Other stabilizers that help lower syneresis are pectin, guar gum, CMC, carrageenan, S. alginate, cornstarch, gelatin, and others similar to them (source: Science Alert).

If you see these when you buy tzatziki, it means that that product has been stabilized in regards to moisture content. 

Do note that commercial tzatziki can contain other ingredients such as pepper, onions, nuts, starches, and others. 

Tzatziki is made with yogurt so it only makes sense to refrigerate it just like you would milk or other dairy products. For homemade tzatziki dip, it can be safely refrigerated for 3–4 days (source: Know Your Pantry). 

For commercial products, it is about the same timeline as homemade tzatziki. Whether you have one or the other, always seal them in an airtight container in the fridge. If you search online for storage solutions, you’ll find that some people choose to freeze the sauce. 

To tell if the tzatziki dip has gone bad, never taste-test it. Instead, look for visible signs of spoilage.

Because it contains yogurt, signs of spoilage will include a pool of liquid atop and a curdling on the bottom (source: Know Your Pantry).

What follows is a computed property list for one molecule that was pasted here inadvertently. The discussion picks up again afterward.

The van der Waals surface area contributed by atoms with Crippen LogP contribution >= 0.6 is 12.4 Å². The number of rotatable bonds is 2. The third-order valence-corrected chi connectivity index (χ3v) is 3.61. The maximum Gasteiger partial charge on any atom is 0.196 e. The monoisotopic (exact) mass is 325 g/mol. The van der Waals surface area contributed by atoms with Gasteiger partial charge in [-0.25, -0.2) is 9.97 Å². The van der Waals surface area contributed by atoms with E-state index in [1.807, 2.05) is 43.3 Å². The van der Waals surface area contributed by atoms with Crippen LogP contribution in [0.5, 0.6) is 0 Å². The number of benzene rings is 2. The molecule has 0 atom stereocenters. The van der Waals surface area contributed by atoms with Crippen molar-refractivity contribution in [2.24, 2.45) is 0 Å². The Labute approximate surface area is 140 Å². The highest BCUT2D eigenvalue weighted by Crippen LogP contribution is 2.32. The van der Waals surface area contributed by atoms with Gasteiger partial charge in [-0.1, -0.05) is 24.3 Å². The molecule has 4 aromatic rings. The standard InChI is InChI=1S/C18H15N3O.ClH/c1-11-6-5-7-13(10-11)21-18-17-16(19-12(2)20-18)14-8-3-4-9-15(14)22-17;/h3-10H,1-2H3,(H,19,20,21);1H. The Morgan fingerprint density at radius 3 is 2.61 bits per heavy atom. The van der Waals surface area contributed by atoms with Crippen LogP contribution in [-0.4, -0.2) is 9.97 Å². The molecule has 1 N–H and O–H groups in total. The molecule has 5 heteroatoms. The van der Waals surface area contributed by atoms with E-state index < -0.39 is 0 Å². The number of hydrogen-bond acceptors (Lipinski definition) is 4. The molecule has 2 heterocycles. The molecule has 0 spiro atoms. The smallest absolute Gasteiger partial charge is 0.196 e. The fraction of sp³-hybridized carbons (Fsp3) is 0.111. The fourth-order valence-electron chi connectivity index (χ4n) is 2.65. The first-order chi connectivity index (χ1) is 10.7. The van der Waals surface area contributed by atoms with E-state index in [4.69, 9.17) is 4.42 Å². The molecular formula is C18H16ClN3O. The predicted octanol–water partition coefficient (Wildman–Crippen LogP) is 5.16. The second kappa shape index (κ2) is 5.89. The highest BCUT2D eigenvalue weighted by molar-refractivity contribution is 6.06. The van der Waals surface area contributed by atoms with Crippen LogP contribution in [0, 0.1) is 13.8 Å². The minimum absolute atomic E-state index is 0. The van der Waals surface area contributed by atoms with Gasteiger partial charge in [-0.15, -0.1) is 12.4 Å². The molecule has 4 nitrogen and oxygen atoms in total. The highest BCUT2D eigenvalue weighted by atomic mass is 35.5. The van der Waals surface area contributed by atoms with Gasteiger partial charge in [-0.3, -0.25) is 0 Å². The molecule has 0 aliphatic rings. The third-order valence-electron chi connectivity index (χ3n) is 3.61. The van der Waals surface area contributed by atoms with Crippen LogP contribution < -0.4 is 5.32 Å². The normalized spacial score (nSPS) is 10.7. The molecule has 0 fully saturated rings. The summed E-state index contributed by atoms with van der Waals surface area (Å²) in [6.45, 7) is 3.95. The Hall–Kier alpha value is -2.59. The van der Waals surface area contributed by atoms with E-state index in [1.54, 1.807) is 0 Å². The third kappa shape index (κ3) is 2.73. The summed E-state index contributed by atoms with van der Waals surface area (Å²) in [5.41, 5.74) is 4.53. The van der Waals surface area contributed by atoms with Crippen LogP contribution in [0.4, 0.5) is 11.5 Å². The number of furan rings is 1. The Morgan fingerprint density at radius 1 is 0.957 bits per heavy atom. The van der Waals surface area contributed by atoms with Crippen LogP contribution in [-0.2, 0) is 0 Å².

greek patties with tzatziki dip on a plate

Is Tzatziki Pasteurized? 

Most (if not all) tzatziki sauces or dips are pasteurized. This makes them safe to consume during pregnancy. Homemade versions, on the other hand, can only be safe if you prepare them safely, taking each ingredient into consideration. 

If you are dining in restaurants and want to order tzatziki dip, confirm that it has pasteurized before consuming. It’s best if they are using commercial tzatziki with low moisture. If they are not, it would be best to select another option from the menu. 

Tzatziki dips go great with pita bread, chips, sandwiches, salads, and more as long as you prepare them safely or buy from the grocery to cut out the extra effort of at-home preparation.

This article has been reviewed and approved for publication in line with our editorial policy.

Gina Waggott

Gina is the owner and founder of Pregnancy Food Checker. She holds a Certification on Nutrition and Lifestyle during Pregnancy from the Ludwig Maximilian University of Munich and a Diploma in Human Nutrition.